Local news outlets covered my story, and then came the major newspapers and television channels. Then, I was invited to meet Dr APJ Abdul Kalam, who invited me to the Rashtrapati Bhavan with my parents. He spoke to me in Tamil and asked me what I wanted to do, and my dreams. I told him that I just wanted to go to a regular school and no longer be a private candidate. Many schools then invited me to study at their place, but my mom picked the nearest one as she had to pick and drop me. I did my twelfth, and wanted to study at St. Stephens. I studied very hard, and knew that the cutoffs would be very high. I made it somehow.
In school, life was different. In college, I had simple dreams – to walk a little more, to stand for a little longer, to climb stairs and to write. I had kind of begun accepting that this was how things would be, but I hadn’t accepted my body. I met amazing people from all over the country. I was shying away a lot at that time, wearing full sleeved clothes and not encouraging shaking hands. I did that a lot in college, trying so hard to be normal and what I am not. I then did my masters in Social Work and worked with a lot of differently abled children as part of my fieldwork. That made me realize that it is okay to not have two hands and still be a perfect person in what I did.
The fieldwork experience opened my eyes and I felt that it was my true calling. I felt like I could associate with them. I was also different, but I was going to make a mark. I came back to do my M Phil research on people with disability. I had hidden myself and not told my story. People never knew about my story until they met me. So for the first time, I wrote my story on social media, and TEDxYouth Chennai was the first outlet to find out about my story. I then talked about my story with a lot of people.
After that, on the tenth anniversary of my accident, I wrote about my story on Facebook, again. A lot of people wrote to me, telling me that they appreciated me. I felt like I had a greater degree of responsibility now that a lot of people were beginning to hear my story. I then began to talk about issues such as inclusion and universal designs, and also hosted the India Inclusion Summit. I was called to South Africa, Jakarta and Norway, and talked about accessible elections. I was also selected as a Global Shaper,an initiative of the World Economic Forum.
I started my PhD and worked on the concept of attitudes towards disability. I designed my own questionnaire and about a thousand students took the survey. I came up with my own module and wanted to introduce modules to address the attitudes that are formed against disability, and then wanted to structure approaches to shifting these very attitudes. I submitted my thesis to the Madras School of Social Work recently. I was also invited to attend the Women in the World Summit in New York this year, where I was awarded the first Women in the World Emerging Leaders Award.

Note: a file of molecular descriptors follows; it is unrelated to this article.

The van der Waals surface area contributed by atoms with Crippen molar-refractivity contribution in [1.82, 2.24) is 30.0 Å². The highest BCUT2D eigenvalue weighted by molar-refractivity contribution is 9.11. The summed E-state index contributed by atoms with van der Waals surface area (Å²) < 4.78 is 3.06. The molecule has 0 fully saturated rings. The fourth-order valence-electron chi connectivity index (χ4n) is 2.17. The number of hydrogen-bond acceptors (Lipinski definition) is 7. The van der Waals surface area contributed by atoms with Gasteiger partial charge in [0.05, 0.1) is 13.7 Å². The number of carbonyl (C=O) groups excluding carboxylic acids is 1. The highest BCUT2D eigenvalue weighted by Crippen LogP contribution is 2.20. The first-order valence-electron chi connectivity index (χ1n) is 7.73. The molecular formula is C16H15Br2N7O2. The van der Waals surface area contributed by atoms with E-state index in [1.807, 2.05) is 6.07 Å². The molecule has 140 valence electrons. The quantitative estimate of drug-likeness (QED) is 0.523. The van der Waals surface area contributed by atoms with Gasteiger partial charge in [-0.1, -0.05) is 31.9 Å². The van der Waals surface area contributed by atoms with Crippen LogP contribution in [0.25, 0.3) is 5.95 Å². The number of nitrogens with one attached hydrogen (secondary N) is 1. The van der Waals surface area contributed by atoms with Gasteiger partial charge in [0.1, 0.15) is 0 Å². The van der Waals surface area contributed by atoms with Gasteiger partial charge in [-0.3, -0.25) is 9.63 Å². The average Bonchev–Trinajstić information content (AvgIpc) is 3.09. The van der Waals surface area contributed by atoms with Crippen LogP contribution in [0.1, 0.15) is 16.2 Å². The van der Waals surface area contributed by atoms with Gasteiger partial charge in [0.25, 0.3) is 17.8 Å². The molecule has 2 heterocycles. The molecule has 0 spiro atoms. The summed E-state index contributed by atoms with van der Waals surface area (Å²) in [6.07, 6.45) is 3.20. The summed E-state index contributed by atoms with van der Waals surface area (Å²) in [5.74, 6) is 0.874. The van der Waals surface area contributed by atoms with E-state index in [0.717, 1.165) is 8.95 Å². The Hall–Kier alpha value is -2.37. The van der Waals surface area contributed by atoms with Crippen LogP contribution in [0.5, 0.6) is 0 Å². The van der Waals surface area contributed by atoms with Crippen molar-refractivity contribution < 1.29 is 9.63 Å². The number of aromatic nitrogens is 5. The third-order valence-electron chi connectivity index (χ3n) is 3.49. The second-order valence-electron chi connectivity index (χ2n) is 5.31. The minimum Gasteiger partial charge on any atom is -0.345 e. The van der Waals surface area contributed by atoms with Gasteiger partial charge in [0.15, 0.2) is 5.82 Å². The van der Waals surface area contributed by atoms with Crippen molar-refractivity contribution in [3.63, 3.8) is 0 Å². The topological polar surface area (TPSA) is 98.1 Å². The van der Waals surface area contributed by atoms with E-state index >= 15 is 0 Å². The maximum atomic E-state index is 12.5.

I worked with the NIFT and the Ability Foundation, and as someone who loves fashion, I realized that finding clothes that fit around my artificial limbs was very difficult. I began to advocate for accessible fashion. It was an amazing experience for me to walk the ramp in the beautiful outfits that NIFT had designed or me. My feet hadn’t yet healed so I walked wearing floaters and not heels. I now promote accessibility of fashion, too.
I have had the chance to speak across different platforms, but what really makes a difference to me is how some people have come back to tell me that they were inspired to act or do something in their own lives. For instance, once, a lady who was aged but wanted to learn to drive, actually got out and made the effort to get her license. My favourite part of all my speaking opportunities remains these stories of determination and grit. This is what the last three years of my life have been like.
I am currently living in the US.When I look back, I realize that I had never planned any of these things. I realized that people give a lot of credit and importance to success. Everything is outcome driven and norm-based. It is important, though, to embrace failures, and that is what my mother taught me. She told me always, that even if I had never scored so well and got such high marks, it would still have been an accomplishment for having given those exams my best shot. At the end of the day, it is how you survive your challenges that matters the most. Acceptance is the greatest reward we can give to ourselves – the day I accepted everything, I was able to understand things better.